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Clinicopathologic Study of Conjunctivochalasis

Watanabe, Akihide MD*; Yokoi, Norihiko MD, PhD*; Kinoshita, Shigeru MD, PhD*; Hino, Yoko MD†; Tsuchihashi, Yasunari MD, PhD†

Basic Investigations

Objective: To clarify the structural features of conjunctivochalasis histopathologically.

Methods: A biopsy of redundant conjunctiva from the same anatomic location of 44 eyes with conjunctivochalasis was examined histologically. All patients, 9 men and 35 women, aged 66.6 ± 7.5 years (mean ± SD, 50.87 years), underwent conjunctivoplasty (termed tear meniscus reconstruction).

Results: In all 44 cases, histologic examination disclosed normal conjunctival epithelium and negligible inflammation and lymphocyte infiltration; 39 patients manifested microscopic lymphangiectasia. Elastica van Gieson staining demonstrated elastic fiber fragmentation and sparsely assembled collagen fibers in all 44 cases. There was no discernible difference between specimens from patients with and without complications including tear-deficient dry eye, meibomian gland dysfunction, and clinically observable lymphangiectasia and/or pinguecula.

Conclusion: Based on our histopathologic findings, we hypothesize that mechanical forces between the lower lid and conjunctiva gradually interfered with lymphatic flow. Chronic, prolonged mechanical obstruction of lymphatic flow may result in lymphatic dilation and eventually give rise to clinical conjunctivochalasis.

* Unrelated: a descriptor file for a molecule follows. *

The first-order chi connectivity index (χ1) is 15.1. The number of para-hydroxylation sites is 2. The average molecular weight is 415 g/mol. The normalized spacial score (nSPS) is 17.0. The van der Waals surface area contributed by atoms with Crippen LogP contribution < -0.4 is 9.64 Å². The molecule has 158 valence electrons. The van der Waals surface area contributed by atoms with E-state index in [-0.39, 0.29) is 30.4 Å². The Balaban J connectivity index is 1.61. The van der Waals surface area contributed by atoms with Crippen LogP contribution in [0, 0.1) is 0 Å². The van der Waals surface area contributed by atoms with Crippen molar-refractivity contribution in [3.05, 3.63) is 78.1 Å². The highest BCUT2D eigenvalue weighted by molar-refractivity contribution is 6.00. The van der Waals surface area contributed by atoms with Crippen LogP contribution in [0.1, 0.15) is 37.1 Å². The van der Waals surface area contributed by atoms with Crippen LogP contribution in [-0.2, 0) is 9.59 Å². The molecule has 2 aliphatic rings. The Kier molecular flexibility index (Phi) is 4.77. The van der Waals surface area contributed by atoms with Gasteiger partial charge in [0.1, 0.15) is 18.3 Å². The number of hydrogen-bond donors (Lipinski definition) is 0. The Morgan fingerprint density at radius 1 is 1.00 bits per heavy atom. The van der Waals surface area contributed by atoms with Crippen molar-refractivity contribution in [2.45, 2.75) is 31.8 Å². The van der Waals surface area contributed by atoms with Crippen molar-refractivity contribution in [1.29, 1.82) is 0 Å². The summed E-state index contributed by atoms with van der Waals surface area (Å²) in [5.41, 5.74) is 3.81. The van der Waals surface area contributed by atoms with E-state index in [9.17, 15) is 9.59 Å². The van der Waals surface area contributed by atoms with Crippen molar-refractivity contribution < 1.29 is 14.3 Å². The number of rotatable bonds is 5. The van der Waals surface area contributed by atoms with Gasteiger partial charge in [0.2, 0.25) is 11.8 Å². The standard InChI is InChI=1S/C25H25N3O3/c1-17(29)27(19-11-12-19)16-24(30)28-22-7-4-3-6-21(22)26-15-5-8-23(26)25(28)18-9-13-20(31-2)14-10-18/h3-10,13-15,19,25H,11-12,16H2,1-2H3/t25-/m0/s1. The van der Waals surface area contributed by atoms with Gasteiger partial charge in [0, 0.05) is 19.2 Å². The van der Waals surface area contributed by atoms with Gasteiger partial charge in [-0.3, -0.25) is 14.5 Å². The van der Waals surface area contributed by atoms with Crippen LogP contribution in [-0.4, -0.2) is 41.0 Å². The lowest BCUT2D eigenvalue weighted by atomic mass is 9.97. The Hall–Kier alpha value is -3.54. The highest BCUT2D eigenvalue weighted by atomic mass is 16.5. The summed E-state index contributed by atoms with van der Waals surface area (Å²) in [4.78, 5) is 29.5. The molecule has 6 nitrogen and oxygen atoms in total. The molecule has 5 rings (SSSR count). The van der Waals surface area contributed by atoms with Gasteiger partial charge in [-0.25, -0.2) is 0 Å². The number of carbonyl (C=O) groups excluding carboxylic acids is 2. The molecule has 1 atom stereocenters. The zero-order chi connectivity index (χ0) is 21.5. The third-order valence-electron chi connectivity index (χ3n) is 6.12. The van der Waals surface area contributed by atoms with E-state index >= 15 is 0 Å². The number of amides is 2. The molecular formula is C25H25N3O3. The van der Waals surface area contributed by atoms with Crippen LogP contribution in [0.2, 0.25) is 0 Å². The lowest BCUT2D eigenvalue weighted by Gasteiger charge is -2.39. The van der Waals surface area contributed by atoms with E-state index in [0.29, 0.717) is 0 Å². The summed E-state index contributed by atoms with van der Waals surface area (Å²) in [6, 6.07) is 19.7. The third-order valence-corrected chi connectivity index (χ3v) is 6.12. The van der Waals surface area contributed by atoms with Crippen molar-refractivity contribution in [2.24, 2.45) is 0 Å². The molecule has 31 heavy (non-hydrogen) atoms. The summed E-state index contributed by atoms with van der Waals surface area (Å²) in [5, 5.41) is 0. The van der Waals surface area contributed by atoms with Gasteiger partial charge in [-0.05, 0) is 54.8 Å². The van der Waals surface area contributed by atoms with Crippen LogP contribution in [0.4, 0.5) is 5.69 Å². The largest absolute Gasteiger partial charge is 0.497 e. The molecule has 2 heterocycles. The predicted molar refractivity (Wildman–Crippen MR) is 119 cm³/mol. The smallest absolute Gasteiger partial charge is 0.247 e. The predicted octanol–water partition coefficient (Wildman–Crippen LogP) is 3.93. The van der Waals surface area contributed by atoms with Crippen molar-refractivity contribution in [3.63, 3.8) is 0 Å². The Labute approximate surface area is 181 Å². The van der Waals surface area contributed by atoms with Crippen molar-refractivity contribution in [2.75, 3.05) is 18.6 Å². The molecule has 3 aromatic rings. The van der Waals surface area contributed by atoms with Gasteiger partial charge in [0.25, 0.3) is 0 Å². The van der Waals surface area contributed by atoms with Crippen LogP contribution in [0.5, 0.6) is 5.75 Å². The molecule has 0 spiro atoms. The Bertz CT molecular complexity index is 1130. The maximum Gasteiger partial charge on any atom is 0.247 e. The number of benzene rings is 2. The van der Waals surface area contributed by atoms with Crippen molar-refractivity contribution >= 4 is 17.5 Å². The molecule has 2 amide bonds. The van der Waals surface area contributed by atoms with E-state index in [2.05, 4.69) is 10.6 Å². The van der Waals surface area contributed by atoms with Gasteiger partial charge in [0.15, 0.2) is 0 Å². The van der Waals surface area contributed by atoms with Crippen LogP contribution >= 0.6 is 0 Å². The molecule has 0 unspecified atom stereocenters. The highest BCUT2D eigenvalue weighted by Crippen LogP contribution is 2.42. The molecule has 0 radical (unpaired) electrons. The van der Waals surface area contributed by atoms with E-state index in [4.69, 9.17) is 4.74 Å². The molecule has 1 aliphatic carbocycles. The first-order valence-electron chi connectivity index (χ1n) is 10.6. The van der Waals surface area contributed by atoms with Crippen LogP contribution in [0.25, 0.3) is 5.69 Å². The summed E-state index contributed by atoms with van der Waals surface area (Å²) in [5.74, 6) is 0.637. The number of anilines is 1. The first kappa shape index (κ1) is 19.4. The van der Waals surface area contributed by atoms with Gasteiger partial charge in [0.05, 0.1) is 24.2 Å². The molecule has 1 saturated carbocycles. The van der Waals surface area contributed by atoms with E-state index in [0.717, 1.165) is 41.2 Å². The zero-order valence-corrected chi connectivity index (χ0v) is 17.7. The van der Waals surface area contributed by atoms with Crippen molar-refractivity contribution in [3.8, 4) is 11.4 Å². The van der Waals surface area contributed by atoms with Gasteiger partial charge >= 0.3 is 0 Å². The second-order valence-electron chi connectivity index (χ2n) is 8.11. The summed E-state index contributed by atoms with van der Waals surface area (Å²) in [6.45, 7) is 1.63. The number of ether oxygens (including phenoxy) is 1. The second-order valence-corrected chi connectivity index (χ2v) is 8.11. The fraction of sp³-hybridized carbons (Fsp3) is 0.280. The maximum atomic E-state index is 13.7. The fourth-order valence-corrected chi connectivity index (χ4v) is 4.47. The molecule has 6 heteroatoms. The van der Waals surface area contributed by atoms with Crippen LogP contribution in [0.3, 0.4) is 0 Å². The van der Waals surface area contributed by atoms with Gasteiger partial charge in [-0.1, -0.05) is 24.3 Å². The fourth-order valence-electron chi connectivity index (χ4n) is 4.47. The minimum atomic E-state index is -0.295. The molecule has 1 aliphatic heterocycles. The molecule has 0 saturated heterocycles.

From the Departments of *Ophthalmology and †Surgical Pathology, Kyoto Prefectural University of Medicine, Kyoto, Japan.

Received for publication July 8, 2003; revision received October 17, 2003; accepted October 21, 2003.

Supported in part by a research grant from the Kyoto Foundation for the Promotion of Medical Science, and the Intramural Research Fund of the Kyoto Prefectural University of Medicine.

Reprints: Norihiko Yokoi, MD, PhD, Department of Ophthalmology, Kyoto Prefectural University of Medicine, 465 Kajii-cho, Hirokoji-agaru, Kawaramachi-dori, Kamigyo-ku, Kyoto 602-0841, Japan (e-mail: nyokoi@ophth.kpu-m.ac.jp).

© 2004 Lippincott Williams & Wilkins, Inc.